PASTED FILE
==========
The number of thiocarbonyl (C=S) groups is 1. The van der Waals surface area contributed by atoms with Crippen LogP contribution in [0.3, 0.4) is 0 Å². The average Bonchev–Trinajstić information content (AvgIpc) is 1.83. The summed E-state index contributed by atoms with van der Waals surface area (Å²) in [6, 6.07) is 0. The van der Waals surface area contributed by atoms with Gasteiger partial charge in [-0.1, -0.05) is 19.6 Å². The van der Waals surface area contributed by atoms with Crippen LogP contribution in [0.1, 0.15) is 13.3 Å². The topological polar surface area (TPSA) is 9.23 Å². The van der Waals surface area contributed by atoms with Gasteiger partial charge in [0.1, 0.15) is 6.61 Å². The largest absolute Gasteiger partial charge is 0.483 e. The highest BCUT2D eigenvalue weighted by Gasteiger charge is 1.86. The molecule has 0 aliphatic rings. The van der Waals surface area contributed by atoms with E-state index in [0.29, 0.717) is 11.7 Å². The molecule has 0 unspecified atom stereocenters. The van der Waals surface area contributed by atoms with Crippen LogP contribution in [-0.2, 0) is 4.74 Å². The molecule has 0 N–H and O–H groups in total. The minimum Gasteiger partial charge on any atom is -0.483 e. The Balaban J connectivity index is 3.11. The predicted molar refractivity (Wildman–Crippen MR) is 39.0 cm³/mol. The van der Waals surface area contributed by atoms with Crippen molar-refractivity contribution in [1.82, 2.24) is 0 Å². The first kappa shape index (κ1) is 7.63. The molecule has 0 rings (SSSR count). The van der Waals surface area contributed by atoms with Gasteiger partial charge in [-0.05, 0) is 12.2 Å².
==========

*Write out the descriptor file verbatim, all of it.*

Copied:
The number of thiocarbonyl (C=S) groups is 1. The van der Waals surface area contributed by atoms with Crippen LogP contribution in [0.3, 0.4) is 0 Å². The average Bonchev–Trinajstić information content (AvgIpc) is 1.83. The summed E-state index contributed by atoms with van der Waals surface area (Å²) in [6, 6.07) is 0. The van der Waals surface area contributed by atoms with Gasteiger partial charge in [-0.1, -0.05) is 19.6 Å². The van der Waals surface area contributed by atoms with Crippen LogP contribution in [0.1, 0.15) is 13.3 Å². The topological polar surface area (TPSA) is 9.23 Å². The van der Waals surface area contributed by atoms with Gasteiger partial charge in [0.1, 0.15) is 6.61 Å². The largest absolute Gasteiger partial charge is 0.483 e. The highest BCUT2D eigenvalue weighted by Gasteiger charge is 1.86. The molecule has 0 aliphatic rings. The van der Waals surface area contributed by atoms with E-state index in [0.29, 0.717) is 11.7 Å². The molecule has 0 unspecified atom stereocenters. The van der Waals surface area contributed by atoms with Crippen LogP contribution in [-0.2, 0) is 4.74 Å². The molecule has 0 N–H and O–H groups in total. The minimum Gasteiger partial charge on any atom is -0.483 e. The Balaban J connectivity index is 3.11. The predicted molar refractivity (Wildman–Crippen MR) is 39.0 cm³/mol. The van der Waals surface area contributed by atoms with Crippen molar-refractivity contribution in [1.82, 2.24) is 0 Å². The first kappa shape index (κ1) is 7.63. The molecule has 0 rings (SSSR count). The van der Waals surface area contributed by atoms with Gasteiger partial charge in [-0.05, 0) is 12.2 Å².